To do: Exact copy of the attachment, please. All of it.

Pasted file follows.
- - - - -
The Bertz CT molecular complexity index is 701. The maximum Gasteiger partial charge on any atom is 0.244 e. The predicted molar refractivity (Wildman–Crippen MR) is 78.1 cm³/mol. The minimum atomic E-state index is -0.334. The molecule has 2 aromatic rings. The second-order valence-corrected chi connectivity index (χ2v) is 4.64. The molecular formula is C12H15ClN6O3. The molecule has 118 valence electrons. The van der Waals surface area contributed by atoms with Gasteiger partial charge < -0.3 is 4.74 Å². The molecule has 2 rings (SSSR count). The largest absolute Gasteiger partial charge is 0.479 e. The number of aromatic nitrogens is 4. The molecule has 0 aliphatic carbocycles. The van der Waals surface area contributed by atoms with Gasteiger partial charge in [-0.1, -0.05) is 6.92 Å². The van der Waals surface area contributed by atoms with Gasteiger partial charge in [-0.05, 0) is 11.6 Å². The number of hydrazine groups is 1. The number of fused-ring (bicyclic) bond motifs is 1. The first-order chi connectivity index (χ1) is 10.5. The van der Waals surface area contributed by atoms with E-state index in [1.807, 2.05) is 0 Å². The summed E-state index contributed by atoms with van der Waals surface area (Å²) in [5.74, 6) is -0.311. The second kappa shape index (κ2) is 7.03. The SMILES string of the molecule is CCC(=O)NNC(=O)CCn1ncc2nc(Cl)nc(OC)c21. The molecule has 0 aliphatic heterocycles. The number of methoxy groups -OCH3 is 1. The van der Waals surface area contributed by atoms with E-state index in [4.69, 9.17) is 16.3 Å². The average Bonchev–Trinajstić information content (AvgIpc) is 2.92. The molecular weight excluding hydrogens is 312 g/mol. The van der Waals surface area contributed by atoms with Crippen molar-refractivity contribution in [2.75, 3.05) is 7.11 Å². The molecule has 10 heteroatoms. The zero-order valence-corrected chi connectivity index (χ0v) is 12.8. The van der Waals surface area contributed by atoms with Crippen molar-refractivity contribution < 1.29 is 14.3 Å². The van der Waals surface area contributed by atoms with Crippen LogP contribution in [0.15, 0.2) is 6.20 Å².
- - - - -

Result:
The Bertz CT molecular complexity index is 701. The maximum Gasteiger partial charge on any atom is 0.244 e. The predicted molar refractivity (Wildman–Crippen MR) is 78.1 cm³/mol. The minimum atomic E-state index is -0.334. The molecule has 2 aromatic rings. The second-order valence-corrected chi connectivity index (χ2v) is 4.64. The molecular formula is C12H15ClN6O3. The molecule has 118 valence electrons. The van der Waals surface area contributed by atoms with Gasteiger partial charge < -0.3 is 4.74 Å². The molecule has 2 rings (SSSR count). The largest absolute Gasteiger partial charge is 0.479 e. The number of aromatic nitrogens is 4. The molecule has 0 aliphatic carbocycles. The van der Waals surface area contributed by atoms with Gasteiger partial charge in [-0.1, -0.05) is 6.92 Å². The van der Waals surface area contributed by atoms with Gasteiger partial charge in [-0.05, 0) is 11.6 Å². The number of hydrazine groups is 1. The number of fused-ring (bicyclic) bond motifs is 1. The first-order chi connectivity index (χ1) is 10.5. The van der Waals surface area contributed by atoms with E-state index in [1.807, 2.05) is 0 Å². The summed E-state index contributed by atoms with van der Waals surface area (Å²) in [5.74, 6) is -0.311. The second kappa shape index (κ2) is 7.03. The SMILES string of the molecule is CCC(=O)NNC(=O)CCn1ncc2nc(Cl)nc(OC)c21. The molecule has 0 aliphatic heterocycles. The number of methoxy groups -OCH3 is 1. The van der Waals surface area contributed by atoms with E-state index in [4.69, 9.17) is 16.3 Å². The average Bonchev–Trinajstić information content (AvgIpc) is 2.92. The molecular weight excluding hydrogens is 312 g/mol. The van der Waals surface area contributed by atoms with Crippen molar-refractivity contribution in [2.75, 3.05) is 7.11 Å². The molecule has 10 heteroatoms. The zero-order valence-corrected chi connectivity index (χ0v) is 12.8. The van der Waals surface area contributed by atoms with Crippen molar-refractivity contribution < 1.29 is 14.3 Å². The van der Waals surface area contributed by atoms with Crippen LogP contribution in [0.15, 0.2) is 6.20 Å².